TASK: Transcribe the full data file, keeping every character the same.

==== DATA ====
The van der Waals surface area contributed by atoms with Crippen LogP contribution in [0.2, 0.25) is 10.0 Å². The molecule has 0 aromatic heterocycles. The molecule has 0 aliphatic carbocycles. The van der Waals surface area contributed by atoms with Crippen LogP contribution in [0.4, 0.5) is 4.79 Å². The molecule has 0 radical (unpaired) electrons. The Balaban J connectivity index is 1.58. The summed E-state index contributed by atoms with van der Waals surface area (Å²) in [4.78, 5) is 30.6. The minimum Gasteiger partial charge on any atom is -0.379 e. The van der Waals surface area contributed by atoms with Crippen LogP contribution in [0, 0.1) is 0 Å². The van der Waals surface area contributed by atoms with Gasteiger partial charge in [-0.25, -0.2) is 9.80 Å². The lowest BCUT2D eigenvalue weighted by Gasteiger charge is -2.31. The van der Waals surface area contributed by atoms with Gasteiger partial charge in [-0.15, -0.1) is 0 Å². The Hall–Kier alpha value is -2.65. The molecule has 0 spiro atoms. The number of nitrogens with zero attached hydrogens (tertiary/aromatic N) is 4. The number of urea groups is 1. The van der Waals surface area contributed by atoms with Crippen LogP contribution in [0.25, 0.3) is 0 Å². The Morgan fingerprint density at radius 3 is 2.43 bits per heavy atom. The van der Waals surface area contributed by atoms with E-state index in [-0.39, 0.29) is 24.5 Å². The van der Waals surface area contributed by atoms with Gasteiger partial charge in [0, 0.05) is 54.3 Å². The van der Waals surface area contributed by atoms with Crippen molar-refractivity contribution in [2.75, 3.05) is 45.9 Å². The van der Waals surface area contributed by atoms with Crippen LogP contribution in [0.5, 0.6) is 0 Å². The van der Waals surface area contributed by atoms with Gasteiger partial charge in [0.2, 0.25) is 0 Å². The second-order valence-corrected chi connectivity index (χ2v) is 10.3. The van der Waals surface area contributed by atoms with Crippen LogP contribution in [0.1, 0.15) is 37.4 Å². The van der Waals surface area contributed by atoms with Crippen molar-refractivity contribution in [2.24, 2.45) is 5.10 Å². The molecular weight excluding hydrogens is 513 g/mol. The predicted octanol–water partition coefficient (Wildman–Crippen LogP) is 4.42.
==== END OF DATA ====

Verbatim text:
The van der Waals surface area contributed by atoms with Crippen LogP contribution in [0.2, 0.25) is 10.0 Å². The molecule has 0 aromatic heterocycles. The molecule has 0 aliphatic carbocycles. The van der Waals surface area contributed by atoms with Crippen LogP contribution in [0.4, 0.5) is 4.79 Å². The molecule has 0 radical (unpaired) electrons. The Balaban J connectivity index is 1.58. The summed E-state index contributed by atoms with van der Waals surface area (Å²) in [4.78, 5) is 30.6. The minimum Gasteiger partial charge on any atom is -0.379 e. The van der Waals surface area contributed by atoms with Crippen LogP contribution in [0, 0.1) is 0 Å². The van der Waals surface area contributed by atoms with Gasteiger partial charge in [-0.25, -0.2) is 9.80 Å². The lowest BCUT2D eigenvalue weighted by Gasteiger charge is -2.31. The van der Waals surface area contributed by atoms with Gasteiger partial charge in [-0.15, -0.1) is 0 Å². The Hall–Kier alpha value is -2.65. The molecule has 0 spiro atoms. The number of nitrogens with zero attached hydrogens (tertiary/aromatic N) is 4. The number of urea groups is 1. The van der Waals surface area contributed by atoms with Crippen LogP contribution in [0.25, 0.3) is 0 Å². The Morgan fingerprint density at radius 3 is 2.43 bits per heavy atom. The van der Waals surface area contributed by atoms with E-state index in [-0.39, 0.29) is 24.5 Å². The van der Waals surface area contributed by atoms with Gasteiger partial charge in [0, 0.05) is 54.3 Å². The van der Waals surface area contributed by atoms with Crippen molar-refractivity contribution in [2.75, 3.05) is 45.9 Å². The van der Waals surface area contributed by atoms with Crippen LogP contribution in [0.5, 0.6) is 0 Å². The van der Waals surface area contributed by atoms with Gasteiger partial charge in [0.2, 0.25) is 0 Å². The second-order valence-corrected chi connectivity index (χ2v) is 10.3. The van der Waals surface area contributed by atoms with Crippen LogP contribution in [0.1, 0.15) is 37.4 Å². The van der Waals surface area contributed by atoms with Crippen molar-refractivity contribution in [2.24, 2.45) is 5.10 Å². The molecular weight excluding hydrogens is 513 g/mol. The predicted octanol–water partition coefficient (Wildman–Crippen LogP) is 4.42.